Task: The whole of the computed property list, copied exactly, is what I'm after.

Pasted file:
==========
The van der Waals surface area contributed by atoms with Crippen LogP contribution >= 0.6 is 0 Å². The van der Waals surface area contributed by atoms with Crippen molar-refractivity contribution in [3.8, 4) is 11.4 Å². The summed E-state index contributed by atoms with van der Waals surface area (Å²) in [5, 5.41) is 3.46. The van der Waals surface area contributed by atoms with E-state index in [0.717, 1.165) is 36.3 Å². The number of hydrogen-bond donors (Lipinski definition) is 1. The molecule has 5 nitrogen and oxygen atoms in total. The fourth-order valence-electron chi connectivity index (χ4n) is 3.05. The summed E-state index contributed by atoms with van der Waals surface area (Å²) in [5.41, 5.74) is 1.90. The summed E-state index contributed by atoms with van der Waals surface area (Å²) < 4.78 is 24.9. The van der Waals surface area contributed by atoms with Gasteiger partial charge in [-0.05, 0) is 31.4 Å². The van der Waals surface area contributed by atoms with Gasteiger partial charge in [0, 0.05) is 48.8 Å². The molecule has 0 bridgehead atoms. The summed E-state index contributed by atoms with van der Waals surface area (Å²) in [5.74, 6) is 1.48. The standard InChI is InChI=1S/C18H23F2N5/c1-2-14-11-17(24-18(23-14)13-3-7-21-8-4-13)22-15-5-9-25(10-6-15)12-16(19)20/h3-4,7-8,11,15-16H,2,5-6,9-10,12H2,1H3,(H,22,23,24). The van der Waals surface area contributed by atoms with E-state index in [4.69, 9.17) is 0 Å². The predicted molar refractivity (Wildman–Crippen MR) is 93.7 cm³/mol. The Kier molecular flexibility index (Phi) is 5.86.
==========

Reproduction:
The van der Waals surface area contributed by atoms with Crippen LogP contribution >= 0.6 is 0 Å². The van der Waals surface area contributed by atoms with Crippen molar-refractivity contribution in [3.8, 4) is 11.4 Å². The summed E-state index contributed by atoms with van der Waals surface area (Å²) in [5, 5.41) is 3.46. The van der Waals surface area contributed by atoms with E-state index in [0.717, 1.165) is 36.3 Å². The number of hydrogen-bond donors (Lipinski definition) is 1. The molecule has 5 nitrogen and oxygen atoms in total. The fourth-order valence-electron chi connectivity index (χ4n) is 3.05. The summed E-state index contributed by atoms with van der Waals surface area (Å²) in [5.41, 5.74) is 1.90. The summed E-state index contributed by atoms with van der Waals surface area (Å²) < 4.78 is 24.9. The van der Waals surface area contributed by atoms with Gasteiger partial charge in [-0.05, 0) is 31.4 Å². The van der Waals surface area contributed by atoms with Gasteiger partial charge in [0, 0.05) is 48.8 Å². The molecule has 0 bridgehead atoms. The summed E-state index contributed by atoms with van der Waals surface area (Å²) in [5.74, 6) is 1.48. The standard InChI is InChI=1S/C18H23F2N5/c1-2-14-11-17(24-18(23-14)13-3-7-21-8-4-13)22-15-5-9-25(10-6-15)12-16(19)20/h3-4,7-8,11,15-16H,2,5-6,9-10,12H2,1H3,(H,22,23,24). The van der Waals surface area contributed by atoms with E-state index in [4.69, 9.17) is 0 Å². The predicted molar refractivity (Wildman–Crippen MR) is 93.7 cm³/mol. The Kier molecular flexibility index (Phi) is 5.86.